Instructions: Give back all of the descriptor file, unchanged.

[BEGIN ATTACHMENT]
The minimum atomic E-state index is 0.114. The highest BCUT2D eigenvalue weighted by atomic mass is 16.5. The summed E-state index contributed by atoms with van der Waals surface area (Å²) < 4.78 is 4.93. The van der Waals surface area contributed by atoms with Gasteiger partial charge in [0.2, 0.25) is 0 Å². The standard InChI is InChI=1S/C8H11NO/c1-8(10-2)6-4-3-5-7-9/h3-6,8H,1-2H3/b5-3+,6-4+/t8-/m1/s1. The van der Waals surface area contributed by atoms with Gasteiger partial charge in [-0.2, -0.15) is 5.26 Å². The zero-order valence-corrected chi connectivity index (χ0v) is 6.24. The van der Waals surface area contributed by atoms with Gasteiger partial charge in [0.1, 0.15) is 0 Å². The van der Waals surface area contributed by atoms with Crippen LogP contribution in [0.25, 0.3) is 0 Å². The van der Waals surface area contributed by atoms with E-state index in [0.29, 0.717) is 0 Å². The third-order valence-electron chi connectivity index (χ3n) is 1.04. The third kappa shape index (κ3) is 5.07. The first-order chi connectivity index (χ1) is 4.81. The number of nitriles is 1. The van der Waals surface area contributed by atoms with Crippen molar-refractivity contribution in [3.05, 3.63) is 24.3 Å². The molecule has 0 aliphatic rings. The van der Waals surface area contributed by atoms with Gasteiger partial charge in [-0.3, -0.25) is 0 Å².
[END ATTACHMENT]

The minimum atomic E-state index is 0.114. The highest BCUT2D eigenvalue weighted by atomic mass is 16.5. The summed E-state index contributed by atoms with van der Waals surface area (Å²) < 4.78 is 4.93. The van der Waals surface area contributed by atoms with Gasteiger partial charge in [0.2, 0.25) is 0 Å². The standard InChI is InChI=1S/C8H11NO/c1-8(10-2)6-4-3-5-7-9/h3-6,8H,1-2H3/b5-3+,6-4+/t8-/m1/s1. The van der Waals surface area contributed by atoms with Gasteiger partial charge in [-0.2, -0.15) is 5.26 Å². The zero-order valence-corrected chi connectivity index (χ0v) is 6.24. The van der Waals surface area contributed by atoms with Gasteiger partial charge in [0.1, 0.15) is 0 Å². The van der Waals surface area contributed by atoms with Crippen LogP contribution in [0.25, 0.3) is 0 Å². The van der Waals surface area contributed by atoms with E-state index in [0.29, 0.717) is 0 Å². The third-order valence-electron chi connectivity index (χ3n) is 1.04. The third kappa shape index (κ3) is 5.07. The first-order chi connectivity index (χ1) is 4.81. The number of nitriles is 1. The van der Waals surface area contributed by atoms with Crippen molar-refractivity contribution in [3.05, 3.63) is 24.3 Å². The molecule has 0 aliphatic rings. The van der Waals surface area contributed by atoms with Gasteiger partial charge in [-0.3, -0.25) is 0 Å².